EMA(+), vimentin(+), S-100(–), Ki-67 (< 5%)

NA

Wong et al. (2018) 2

83

Female

Supratentorial

EMA(+), PR(+), vimentin (+), S-100(+), CD68(+), CD11c(+), p53 (weak+), CK(–), CD34(–), Ki-67 (< 1%)

Isointense, heterogeneously contrast enhancing

Present case

43

Male

Supratentorial

EMA(+), CD68(+)

Well circumscribed T1-hypointense, T2-iso to hyperintense, heterogeneously contrast enhancing lesion with dural tail and attachment along the right sphenoid wing

Neurohistological examination showed two different cell lineages admixed with each other. It revealed nodules of classical meningothelial cells with round to oval nuclei, and bland chromatin (Figure 2A-C). There are variable sized nodules of tumor cells with syncytial pattern of arrangement. Typical whirling pattern is also noted (Figure 2 B). Intermixed among these nodules of tumor cells, second type of cells are noted. These are lipid filled foamy histiocytes or xanthomatous cells with interspersed needle shaped cholesterol cleft (Figure 2C). Xanthomatous cells show vacuolated cytoplasm with central nucleus. Occasional multinucleated giant cells were also present along with the histiocytes (Figure 2D). On immunohistochemistry analysis, meningothelial cells show strong Epithelial Membrane Antigen (EMA) positivity. Xanthomatous cells also show focal positive reactivity for EMA in the background. CD68 immunoreactivity is only shown by xanthomatous cells while meningothelial cells remain nonreactive (Figure 2E).

Discussion

In 1994, Kepes described the first case of Xanthomatous meningioma. 10 The tumor is reported in a wide range of age group from children to elderly patients and can be localized in supratentorial or infratentorial regions without any specific predilection (6) (Table 1). 2, 3, 4, 10, 9, 5, 6, 7, 11, 12, 13, 8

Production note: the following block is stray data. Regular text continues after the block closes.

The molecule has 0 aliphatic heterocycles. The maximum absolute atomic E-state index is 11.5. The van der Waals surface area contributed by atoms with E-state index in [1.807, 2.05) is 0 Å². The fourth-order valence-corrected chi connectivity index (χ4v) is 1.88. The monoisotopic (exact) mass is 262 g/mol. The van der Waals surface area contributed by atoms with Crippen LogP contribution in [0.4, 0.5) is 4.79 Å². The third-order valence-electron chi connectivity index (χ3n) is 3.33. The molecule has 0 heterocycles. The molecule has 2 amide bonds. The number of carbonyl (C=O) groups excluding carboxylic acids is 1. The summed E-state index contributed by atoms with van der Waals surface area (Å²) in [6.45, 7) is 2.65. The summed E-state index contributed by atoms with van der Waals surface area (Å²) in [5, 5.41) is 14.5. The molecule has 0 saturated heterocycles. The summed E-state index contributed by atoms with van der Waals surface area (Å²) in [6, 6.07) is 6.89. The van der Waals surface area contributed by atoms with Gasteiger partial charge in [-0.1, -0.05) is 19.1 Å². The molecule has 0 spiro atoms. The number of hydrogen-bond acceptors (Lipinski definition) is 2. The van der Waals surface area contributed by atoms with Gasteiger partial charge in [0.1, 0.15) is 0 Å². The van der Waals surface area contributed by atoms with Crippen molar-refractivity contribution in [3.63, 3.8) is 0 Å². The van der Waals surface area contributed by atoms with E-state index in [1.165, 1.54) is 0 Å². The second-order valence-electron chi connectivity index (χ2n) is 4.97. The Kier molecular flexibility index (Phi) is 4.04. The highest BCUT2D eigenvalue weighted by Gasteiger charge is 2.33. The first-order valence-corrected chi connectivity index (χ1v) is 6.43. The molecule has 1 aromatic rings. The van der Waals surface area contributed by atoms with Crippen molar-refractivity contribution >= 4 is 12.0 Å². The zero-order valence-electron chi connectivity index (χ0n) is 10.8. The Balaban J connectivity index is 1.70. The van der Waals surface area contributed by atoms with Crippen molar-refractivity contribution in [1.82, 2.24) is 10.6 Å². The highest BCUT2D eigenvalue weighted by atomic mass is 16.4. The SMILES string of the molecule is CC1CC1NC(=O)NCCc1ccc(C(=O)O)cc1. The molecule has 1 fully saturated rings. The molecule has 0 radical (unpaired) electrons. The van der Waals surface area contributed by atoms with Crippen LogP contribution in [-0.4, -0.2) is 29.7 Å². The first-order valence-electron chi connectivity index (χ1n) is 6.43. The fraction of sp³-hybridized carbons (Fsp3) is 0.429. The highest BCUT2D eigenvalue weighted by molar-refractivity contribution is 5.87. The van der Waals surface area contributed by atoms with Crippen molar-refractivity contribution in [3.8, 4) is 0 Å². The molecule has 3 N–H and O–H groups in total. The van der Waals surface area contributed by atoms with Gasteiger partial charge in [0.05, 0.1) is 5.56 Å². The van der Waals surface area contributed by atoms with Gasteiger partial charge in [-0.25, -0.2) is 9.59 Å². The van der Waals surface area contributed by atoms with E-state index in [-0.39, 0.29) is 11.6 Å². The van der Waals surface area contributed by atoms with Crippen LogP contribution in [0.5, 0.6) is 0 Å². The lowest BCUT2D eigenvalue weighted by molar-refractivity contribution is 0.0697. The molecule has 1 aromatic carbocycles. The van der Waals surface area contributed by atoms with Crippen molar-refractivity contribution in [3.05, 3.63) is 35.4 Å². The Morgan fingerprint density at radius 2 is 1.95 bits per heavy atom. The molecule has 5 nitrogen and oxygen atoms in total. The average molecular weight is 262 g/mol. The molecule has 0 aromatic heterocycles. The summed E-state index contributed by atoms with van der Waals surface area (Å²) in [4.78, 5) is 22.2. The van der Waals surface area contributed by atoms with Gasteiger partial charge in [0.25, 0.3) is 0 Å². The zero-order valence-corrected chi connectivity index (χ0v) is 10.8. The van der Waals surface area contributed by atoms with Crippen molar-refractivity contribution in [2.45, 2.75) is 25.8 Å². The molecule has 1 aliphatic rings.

On MRIs of the brain, these metasplatic meningiomas are usually iso- to hypointense on T1 and iso- to hyperintense on T2 weighted MRI. Katayama et al reported evidence of hyperintense lobules on both T1 and T2 weighted MRI images, and hypodensity on CT of the brain in xanthomatous meningiomas. These findings suggest high lipid content in the tumor. 1 Metaplastic meningiomas typically inculcate histopathological features of their transformed tumor subtype. 14 Xanthomatous changes may also occur as primary xanthomatosis in hypercholesterolemia or as secondary xanthomatosis in neoplasm or inflammatory conditions (Figure 2A, B). Xanthomatous meningiomas show focal or diffuse xanthomatous changes in them along with meningothelial tumor cells. Meningothelial and transitional variants often show fat accumulation whereas neoplastic cells in xanthomatous meningiomas are filled up with lipids appearing as foamy cell with cholesterol clefts (Figure 2C). 2 Macrophages surround these neoplastic transformed cells, hence it is essential to carefully establish the origin of these xanthomatous cells. Xanthomatous meningioma does not show inflammation and is different from xanthogranulomatous inflammatory changes. 4

Immunohistochemistry may help in differentiating xanthomatous cells from macrophages. Xanthomatous cells resemble macrophages but show EMA staining, suggesting meningothelial origin. EMA negative cells are believed to be macrophages that have migrated due to tumor degeneration (Fig 2E,F). 6 High CD68 expression could also be a characteristic feature due to abundant intracytoplasmic lysosomes in these malignant cells (Fig 2G). 4 Furthermore, desmosomal and hemidesmosomal junctions, which create a “jigsaw puzzle” between adjacent neoplastic cells is highly suggestive of meningothelial origin of xanthomatous cells. 2, 15 In these tumors, xanthomatous areas stain negative for glial fibrillary acidic protein (GFAP) and stain positive for adipophilin, an antibody suggesting the presence of cytoplasmic lipid granules. 9